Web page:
The impact of antithymocyte globulin (ATG) in the setting of a myeloablative conditioning transplantation remains controversial, especially when using bone marrow (BM) as the stem cell source.Methods
We therefore conducted a retrospective analysis to investigate the impact of ATG in patients with acute myeloid leukemia or myelodysplastic syndrome receiving myeloablative conditioning followed by a matched 10 of 10 unrelated donor transplant from BM or peripheral blood stem cells (PBSCs). Our study included 356 patients conditioned with cyclophosphamide associated with fractionated total body irradiation or busulfan.Results
Median follow-up was 17.6 months (range, 0-156). The ATG and PBSCs were the only variables that independently decreased the cumulative incidence (CI) of chronic graft-versus-host disease (GvHD) (hazards ratio [HR], 0.4; 95% CI, 0.21-0.73; P < 0.01; and HR, 0.53; 95% CI, 0.30-0.90; P = 0.02, respectively). The ATG had no impact on overall survival, disease-free survival, relapse, and nonrelapse mortality. In the PBSC group (n = 139), ATG was associated with a lower CI of both grades III to IV acute GvHD (HR, 0.17; 95% CI, 0.03-0.91; P = 0.04), chronic GvHD (HR, 0.31; 95% CI, 0.11-0.87; P = 0.03), and GvHD-free/relapse-free survival (HR, 0.48; 95% CI, 0.29-0.80; P < 0.01), whereas these correlations were not significant in the group of patients (n = 217) receiving BM (HR, 0.36; 95% CI, 0.11-1.93; P = 0.06 for grade III-IV acute GvHD; HR, 0.49; 95% CI, 0.22-1.06; P = 0.08 for chronic GvHD; and HR, 0.69; 95% CI, 0.46-1.01; P = 0.06 for GvHD-free/relapse-free survival).Conclusions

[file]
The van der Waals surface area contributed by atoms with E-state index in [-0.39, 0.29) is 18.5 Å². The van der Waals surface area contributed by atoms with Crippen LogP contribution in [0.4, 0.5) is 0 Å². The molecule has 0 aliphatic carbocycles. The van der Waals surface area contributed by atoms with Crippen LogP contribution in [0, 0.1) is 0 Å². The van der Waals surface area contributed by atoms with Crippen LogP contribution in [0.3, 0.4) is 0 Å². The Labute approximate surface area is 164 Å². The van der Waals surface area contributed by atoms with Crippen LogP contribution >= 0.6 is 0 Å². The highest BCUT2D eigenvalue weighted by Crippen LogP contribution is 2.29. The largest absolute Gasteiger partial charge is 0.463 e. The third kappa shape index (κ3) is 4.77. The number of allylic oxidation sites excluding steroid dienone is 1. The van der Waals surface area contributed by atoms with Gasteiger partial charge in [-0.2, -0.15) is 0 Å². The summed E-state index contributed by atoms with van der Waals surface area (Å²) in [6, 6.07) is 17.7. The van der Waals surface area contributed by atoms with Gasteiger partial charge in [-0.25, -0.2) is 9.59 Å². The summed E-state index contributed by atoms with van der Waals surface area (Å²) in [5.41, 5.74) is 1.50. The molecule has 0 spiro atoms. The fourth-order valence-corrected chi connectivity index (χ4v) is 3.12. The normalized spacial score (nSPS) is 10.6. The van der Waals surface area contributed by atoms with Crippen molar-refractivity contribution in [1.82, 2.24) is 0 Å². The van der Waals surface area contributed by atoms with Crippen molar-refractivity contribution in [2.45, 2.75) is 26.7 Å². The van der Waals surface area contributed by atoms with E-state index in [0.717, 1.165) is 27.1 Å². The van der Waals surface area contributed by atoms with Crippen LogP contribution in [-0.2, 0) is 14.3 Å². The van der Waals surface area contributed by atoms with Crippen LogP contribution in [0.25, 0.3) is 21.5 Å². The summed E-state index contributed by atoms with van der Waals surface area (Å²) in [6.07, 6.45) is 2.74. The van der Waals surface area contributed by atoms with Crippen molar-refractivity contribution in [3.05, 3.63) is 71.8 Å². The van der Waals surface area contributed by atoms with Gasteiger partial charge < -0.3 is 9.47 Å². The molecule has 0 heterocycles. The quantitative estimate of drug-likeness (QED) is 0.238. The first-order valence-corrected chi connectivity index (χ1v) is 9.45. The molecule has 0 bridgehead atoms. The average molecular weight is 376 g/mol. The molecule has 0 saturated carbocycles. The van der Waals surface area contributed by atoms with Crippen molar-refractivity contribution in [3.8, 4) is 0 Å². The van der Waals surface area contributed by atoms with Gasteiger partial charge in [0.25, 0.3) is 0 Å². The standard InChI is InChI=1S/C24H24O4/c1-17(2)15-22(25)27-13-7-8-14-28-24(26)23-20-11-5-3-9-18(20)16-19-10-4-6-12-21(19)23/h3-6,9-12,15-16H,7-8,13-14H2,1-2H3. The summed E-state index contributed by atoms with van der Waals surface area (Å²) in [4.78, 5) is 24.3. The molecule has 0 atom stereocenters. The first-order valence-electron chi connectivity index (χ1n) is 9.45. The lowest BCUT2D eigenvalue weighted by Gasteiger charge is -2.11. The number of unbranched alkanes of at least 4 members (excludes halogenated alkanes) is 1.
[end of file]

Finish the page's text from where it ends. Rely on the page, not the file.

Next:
Although our results confirm the recommendation for ATG to be added after PBSC transplantation, no obvious benefit was identified using this approach in the setting of BM transplantation. Only prospective studies may yield definitive answers to this question.